Could US-China Trade Deal Be Pushed Back?
December 4th, 2019
The API inventory update from yesterday called crude oil stocks down 3.7 million barrels. The crude stocks at Cushing, Ok the NYMEX WTI crude oil contract delivery point were down 251,000 barrels. Gasoline stocks were up 2.9 million barrels and distillate stocks were up 794,000 barrels.
The average estimates for today’s DOE inventory update from the Bloomberg survey are crude stocks down 1.222 million barrels, gasoline stocks up 1.404 million barrels and distillate stocks up 137,000 barrels.
President Trump said that a trade agreement with China may have to wait until after the US presidential election in November 2020. This was bad news and helped the selloff yesterday
US Commerce Secretary, Wilbur Ross, said that President Trump’s objectives on a trade deal with China have not changed and that Trump is under no time pressure to complete a deal. He also stated that planned tariffs on Chinese imports will be imposed on December 15th unless there is some real reason to postpone, such as substantive progress in talks.
The potential that a trade deal could be pushed back was seen as negative yesterday and helped the sell off. Today prices have rebounded after testing the lower end of the trading range that has been in place for months. As of now any rebound will have to be viewed as more congestion in the trading range unless these markets can finally break out to the upside.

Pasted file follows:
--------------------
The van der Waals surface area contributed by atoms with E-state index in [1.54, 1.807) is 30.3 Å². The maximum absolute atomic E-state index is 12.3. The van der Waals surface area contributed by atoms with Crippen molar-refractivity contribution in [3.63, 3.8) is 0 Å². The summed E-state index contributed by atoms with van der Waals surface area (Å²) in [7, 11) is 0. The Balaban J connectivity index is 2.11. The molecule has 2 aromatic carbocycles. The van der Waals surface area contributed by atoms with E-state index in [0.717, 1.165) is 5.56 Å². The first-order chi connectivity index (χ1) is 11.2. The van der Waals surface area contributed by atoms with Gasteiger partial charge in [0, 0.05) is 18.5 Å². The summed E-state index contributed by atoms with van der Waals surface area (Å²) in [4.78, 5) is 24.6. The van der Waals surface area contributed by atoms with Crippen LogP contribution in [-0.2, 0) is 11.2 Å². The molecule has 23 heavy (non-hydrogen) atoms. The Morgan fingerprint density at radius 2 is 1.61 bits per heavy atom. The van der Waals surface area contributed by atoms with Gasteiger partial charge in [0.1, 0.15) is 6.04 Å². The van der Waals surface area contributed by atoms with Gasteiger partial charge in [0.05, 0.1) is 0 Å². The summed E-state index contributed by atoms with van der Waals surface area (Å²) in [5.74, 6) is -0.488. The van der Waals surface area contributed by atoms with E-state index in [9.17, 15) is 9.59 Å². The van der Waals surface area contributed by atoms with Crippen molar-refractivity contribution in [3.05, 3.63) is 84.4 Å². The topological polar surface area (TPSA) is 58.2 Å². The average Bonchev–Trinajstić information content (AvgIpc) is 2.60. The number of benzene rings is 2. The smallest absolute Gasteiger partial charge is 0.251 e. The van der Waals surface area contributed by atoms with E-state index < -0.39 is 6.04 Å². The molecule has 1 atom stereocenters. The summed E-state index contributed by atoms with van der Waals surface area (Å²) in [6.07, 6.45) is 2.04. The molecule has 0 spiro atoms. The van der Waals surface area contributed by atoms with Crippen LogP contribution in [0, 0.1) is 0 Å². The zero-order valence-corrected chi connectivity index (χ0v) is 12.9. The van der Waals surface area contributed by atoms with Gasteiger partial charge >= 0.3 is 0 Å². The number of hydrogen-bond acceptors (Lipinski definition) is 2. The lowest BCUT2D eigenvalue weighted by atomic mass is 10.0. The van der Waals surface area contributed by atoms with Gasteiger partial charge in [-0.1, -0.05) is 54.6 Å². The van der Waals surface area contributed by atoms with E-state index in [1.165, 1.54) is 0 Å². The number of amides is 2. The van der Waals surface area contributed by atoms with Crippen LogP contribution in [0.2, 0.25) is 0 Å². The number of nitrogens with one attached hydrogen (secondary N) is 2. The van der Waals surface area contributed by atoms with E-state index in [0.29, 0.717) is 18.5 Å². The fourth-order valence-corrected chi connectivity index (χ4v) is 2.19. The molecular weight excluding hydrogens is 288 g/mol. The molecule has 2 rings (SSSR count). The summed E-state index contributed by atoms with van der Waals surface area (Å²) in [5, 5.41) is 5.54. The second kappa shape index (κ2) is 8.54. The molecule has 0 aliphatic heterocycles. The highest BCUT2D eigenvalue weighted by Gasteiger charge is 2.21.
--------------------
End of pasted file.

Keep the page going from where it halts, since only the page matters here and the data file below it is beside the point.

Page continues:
The opinions on OPEC vary but most seem to think that extending the cuts is a done deal. That only leaves the question of whether they make additional cuts. The number being floated around the market is an additional 400,000 bpd.
Goldman Sachs said OPEC and its allies were likely to extend output cuts through June but said an extra three months of cuts would provide little support to prices, which it expected to continue trading around $60 per barrel in 2020. It said already large speculative buying in recent weeks and some expectations for a longer cut suggest that an uneventful 3-month extension is unlikely to prove much upside to current prices.
JPMorgan said OPEC and other major oil producers are expected to agree to deeper output cuts of 1.5 million bpd to the end of 2020 compared with 1.2 million bpd currently to help reduce a global supply overhang. A JPMorgan analysts stated that Saudi Arabia will agree to lower its quota to 10 million bpd from 10.3 million bpd and will press other producers, particularly Iraq, Nigeria and Russia to improve their compliance with previous commitments. Saudi Arabia is seeking more cuts in order to ensure that oil prices are within the range of $60 to $70 per barrel which is where their fiscal budget break-even is.
Russia appears to be not on board yet with additional oil cuts, but Saudi Arabia appears to be trying to convince them before this Thursday (OPEC) and Friday (OPEC+) meeting in Vienna.